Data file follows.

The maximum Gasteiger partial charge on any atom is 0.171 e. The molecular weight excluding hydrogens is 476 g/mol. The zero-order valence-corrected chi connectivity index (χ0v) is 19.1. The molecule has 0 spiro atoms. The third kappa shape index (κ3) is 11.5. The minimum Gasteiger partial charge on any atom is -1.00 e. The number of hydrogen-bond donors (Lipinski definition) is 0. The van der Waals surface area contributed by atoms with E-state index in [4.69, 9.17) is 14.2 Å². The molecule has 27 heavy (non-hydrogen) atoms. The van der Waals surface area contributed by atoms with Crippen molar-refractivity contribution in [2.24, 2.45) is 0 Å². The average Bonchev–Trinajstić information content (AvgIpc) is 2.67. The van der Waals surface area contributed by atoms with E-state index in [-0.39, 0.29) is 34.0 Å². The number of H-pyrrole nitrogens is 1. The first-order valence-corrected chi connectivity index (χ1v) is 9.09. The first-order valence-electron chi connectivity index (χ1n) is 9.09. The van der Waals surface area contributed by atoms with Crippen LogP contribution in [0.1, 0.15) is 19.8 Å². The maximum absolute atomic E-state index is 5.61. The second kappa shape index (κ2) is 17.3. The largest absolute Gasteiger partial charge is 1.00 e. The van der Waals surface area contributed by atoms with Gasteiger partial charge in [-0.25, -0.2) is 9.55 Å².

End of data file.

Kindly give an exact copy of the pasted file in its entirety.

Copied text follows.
The maximum Gasteiger partial charge on any atom is 0.171 e. The molecular weight excluding hydrogens is 476 g/mol. The zero-order valence-corrected chi connectivity index (χ0v) is 19.1. The molecule has 0 spiro atoms. The third kappa shape index (κ3) is 11.5. The minimum Gasteiger partial charge on any atom is -1.00 e. The number of hydrogen-bond donors (Lipinski definition) is 0. The van der Waals surface area contributed by atoms with E-state index in [4.69, 9.17) is 14.2 Å². The molecule has 27 heavy (non-hydrogen) atoms. The van der Waals surface area contributed by atoms with Crippen molar-refractivity contribution in [2.24, 2.45) is 0 Å². The average Bonchev–Trinajstić information content (AvgIpc) is 2.67. The van der Waals surface area contributed by atoms with E-state index in [-0.39, 0.29) is 34.0 Å². The number of H-pyrrole nitrogens is 1. The first-order valence-corrected chi connectivity index (χ1v) is 9.09. The first-order valence-electron chi connectivity index (χ1n) is 9.09. The van der Waals surface area contributed by atoms with Crippen LogP contribution in [0.1, 0.15) is 19.8 Å². The maximum absolute atomic E-state index is 5.61. The second kappa shape index (κ2) is 17.3. The largest absolute Gasteiger partial charge is 1.00 e. The van der Waals surface area contributed by atoms with Gasteiger partial charge in [-0.25, -0.2) is 9.55 Å².